Denying statistics provided by China, US officials said on Friday they would impose preliminary tariffs of as much as 198 percent on some imported Chinese wooden bedroom furniture.
As much as US$1.2 billion is involved, the largest amount ever to be at stake for Chinese companies. It follows a US decision earlier this year to impose tariffs on Chinese television imports.
Seven companies that represent about 40 percent of the sales of Chinese bedroom furniture to the US will be hit with tariffs ranging from 4.9 percent to 24 percent.
Another 82 companies that responded directly to US enquiries about their pricing practices will face a duty of 10.9 percent.
A prohibitive tariff of 198 percent will effectively block the sales of others, mostly small furniture makers.
The anti-dumping petition was filed last October. A group of 27 US companies asked for duties ranging from 158 percent to 441 percent to offset what they allege is dumping by 135 Chinese competitors.
A final decision is expected in December and preliminary tariffs will be collected beginning next week.
Cao Yingchao, an official from the China Furniture Association, denied the dumping charges, saying they will try for a fairer ruling.
But market economy status is a bottleneck for Chinese manufacturers suffering from dumping charges, Cao admitted, saying additional government efforts on the issue are needed.
The US government does not use Chinese costs as proof when calculating dumping rates because it views China as a non-market economy. Rather, it employs statistics from other countries where costs are higher, which easily leads to conclusions of dumping.
The problem of market economy status has been an important issue between China and the United States. US Secretary of Commerce Donald Evans, who is set to make another visit to China from June 19 to 24, will discuss the issue with Chinese officials.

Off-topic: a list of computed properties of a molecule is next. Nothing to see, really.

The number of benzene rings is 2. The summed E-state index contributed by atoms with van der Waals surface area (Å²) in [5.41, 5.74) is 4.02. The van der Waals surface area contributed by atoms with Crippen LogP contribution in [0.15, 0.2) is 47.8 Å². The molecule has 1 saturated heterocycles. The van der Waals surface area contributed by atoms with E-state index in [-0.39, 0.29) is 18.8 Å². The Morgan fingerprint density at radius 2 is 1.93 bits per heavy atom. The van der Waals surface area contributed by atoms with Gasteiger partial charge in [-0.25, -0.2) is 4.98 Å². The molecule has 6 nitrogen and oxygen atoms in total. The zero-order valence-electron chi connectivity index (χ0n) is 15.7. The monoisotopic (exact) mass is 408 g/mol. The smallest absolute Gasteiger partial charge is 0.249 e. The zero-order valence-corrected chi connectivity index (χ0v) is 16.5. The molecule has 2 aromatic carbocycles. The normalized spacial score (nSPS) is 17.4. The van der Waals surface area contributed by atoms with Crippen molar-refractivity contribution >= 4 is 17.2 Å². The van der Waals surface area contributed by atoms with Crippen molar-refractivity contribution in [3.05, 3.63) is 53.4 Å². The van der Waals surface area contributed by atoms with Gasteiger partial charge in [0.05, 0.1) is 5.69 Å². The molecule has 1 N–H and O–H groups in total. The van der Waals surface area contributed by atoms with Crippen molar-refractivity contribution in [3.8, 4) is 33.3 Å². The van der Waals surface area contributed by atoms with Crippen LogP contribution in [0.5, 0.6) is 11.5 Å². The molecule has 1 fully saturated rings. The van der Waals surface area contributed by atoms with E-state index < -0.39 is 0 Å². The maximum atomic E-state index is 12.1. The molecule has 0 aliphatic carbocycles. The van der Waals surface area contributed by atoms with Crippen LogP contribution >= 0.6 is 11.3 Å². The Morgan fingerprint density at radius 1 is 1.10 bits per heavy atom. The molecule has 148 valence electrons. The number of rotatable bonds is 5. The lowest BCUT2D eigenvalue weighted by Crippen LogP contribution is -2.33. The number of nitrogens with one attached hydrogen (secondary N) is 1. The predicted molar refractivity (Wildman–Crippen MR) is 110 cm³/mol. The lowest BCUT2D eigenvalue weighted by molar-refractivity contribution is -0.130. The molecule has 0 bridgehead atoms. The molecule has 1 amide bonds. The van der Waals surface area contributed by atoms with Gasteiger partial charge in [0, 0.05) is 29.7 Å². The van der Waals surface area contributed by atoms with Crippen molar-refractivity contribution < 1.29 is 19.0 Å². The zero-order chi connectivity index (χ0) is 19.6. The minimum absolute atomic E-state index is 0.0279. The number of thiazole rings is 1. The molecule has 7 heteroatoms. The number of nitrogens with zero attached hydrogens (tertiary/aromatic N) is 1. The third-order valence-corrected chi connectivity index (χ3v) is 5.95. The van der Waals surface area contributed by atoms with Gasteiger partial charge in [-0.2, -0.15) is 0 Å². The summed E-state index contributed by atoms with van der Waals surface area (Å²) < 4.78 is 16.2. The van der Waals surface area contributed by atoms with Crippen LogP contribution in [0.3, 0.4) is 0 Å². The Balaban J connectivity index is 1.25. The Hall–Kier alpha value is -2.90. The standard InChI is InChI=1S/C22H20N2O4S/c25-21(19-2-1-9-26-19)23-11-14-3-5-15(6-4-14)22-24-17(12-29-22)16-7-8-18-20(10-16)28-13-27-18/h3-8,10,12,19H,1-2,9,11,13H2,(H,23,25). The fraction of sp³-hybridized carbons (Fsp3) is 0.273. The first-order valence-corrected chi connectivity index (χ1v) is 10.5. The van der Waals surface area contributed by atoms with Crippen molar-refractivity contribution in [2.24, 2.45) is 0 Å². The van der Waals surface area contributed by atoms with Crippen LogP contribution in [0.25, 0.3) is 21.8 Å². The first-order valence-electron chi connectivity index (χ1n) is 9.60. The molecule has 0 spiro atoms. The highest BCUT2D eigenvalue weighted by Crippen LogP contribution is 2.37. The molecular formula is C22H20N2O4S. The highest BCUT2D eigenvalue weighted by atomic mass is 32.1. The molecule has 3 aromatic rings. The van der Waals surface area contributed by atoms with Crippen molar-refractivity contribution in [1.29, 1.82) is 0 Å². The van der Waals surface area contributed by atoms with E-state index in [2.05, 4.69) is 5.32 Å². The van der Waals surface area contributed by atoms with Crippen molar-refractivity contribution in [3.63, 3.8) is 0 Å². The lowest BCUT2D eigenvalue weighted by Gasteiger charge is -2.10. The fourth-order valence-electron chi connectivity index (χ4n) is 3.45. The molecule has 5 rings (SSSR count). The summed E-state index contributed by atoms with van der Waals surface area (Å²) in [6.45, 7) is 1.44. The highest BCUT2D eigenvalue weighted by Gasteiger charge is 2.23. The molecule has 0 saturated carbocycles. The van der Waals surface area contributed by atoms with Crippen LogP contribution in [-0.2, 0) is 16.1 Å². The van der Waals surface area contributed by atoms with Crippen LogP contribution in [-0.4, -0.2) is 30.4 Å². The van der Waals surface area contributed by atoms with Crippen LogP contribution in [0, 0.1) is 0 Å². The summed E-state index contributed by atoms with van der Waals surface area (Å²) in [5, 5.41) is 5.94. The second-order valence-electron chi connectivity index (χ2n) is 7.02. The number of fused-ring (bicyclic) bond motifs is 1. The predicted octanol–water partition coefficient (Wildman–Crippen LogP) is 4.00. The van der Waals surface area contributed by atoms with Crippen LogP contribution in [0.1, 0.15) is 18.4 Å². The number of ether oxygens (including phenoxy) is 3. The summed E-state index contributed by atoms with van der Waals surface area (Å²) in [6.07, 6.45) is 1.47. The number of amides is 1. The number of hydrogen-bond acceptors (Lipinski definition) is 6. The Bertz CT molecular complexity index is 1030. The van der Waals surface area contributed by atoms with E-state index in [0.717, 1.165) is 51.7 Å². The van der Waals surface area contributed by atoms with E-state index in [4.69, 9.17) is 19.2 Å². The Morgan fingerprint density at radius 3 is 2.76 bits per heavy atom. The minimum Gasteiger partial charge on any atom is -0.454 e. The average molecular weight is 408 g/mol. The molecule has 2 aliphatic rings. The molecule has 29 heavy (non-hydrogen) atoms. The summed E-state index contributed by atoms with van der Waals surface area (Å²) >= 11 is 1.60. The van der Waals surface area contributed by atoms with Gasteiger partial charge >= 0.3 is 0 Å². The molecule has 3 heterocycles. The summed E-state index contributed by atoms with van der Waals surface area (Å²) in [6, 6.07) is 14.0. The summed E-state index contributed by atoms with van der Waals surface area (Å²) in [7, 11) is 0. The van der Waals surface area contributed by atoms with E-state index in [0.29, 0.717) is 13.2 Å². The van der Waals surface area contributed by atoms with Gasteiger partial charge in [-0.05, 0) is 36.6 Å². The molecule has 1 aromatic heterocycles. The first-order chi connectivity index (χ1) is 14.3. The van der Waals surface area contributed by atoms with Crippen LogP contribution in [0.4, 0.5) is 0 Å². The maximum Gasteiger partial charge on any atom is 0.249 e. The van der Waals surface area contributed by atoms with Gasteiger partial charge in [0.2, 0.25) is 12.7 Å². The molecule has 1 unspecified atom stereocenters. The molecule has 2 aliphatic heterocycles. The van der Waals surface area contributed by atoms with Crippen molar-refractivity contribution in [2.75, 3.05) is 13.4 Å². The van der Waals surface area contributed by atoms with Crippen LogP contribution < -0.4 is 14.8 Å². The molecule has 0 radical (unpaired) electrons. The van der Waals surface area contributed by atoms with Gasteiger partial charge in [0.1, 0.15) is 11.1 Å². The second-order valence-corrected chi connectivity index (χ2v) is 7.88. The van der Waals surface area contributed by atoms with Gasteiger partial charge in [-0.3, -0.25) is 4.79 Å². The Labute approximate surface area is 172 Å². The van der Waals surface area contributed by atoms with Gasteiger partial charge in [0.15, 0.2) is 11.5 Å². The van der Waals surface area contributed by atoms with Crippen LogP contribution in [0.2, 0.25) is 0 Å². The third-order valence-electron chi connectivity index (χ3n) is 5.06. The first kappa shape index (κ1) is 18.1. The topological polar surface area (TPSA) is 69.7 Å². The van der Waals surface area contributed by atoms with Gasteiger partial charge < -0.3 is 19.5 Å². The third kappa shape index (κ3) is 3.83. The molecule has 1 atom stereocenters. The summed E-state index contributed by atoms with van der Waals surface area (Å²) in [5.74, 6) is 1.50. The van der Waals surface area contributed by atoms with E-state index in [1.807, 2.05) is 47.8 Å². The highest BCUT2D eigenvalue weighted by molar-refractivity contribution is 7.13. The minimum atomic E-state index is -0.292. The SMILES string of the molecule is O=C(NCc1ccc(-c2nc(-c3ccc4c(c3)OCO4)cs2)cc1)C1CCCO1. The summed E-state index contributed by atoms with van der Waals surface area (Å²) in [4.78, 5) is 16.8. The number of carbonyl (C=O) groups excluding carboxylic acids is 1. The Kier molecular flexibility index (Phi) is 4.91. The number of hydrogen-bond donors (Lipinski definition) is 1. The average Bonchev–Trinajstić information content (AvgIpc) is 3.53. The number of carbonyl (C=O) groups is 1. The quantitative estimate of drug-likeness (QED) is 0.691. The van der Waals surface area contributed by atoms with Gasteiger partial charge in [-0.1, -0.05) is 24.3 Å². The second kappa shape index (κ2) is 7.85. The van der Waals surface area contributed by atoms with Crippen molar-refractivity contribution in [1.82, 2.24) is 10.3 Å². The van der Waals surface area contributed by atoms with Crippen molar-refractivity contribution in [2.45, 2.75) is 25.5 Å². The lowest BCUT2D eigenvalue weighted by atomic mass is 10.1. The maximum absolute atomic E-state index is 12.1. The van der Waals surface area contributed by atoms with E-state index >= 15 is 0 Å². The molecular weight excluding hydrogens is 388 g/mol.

China is currently facing more than twice as many US anti-dumping investigations as any other country, and has had tariffs imposed in 17 different cases.
Liu Shande, a manager from Guangdong's Jixiang Wood Products Co., said the firm exports because its products can sell at higher prices than they do at home. The average profit for exports is as much as 30 percent.
He said the US makers will not receive any benefit from the dumping charges. "Even with the high duties imposed, no jobs will be created for the US industry." Orders will simply shift from China to other countries like Indonesia, Malaysia, the Philippines and Vietnam, he said.
However, Liu believes that many Chinese jobs will be lost because of what he called an unfair decision.
A coalition of more than 30 furniture manufacturers and retailers who import from China, including Furniture Brands International, JC Penney and Crate & Barrel, have protested the campaign to impose anti-dumping duties, saying retail jobs could be lost.
Several furniture companies have warned that logistics and quality problems could emerge if sourcing shifts abruptly to China's neighbors with less exporting experience.
(For a more detailed look at how China's market economy status affects trade, see the MES feature in our business column)
(China Daily June 21, 2004)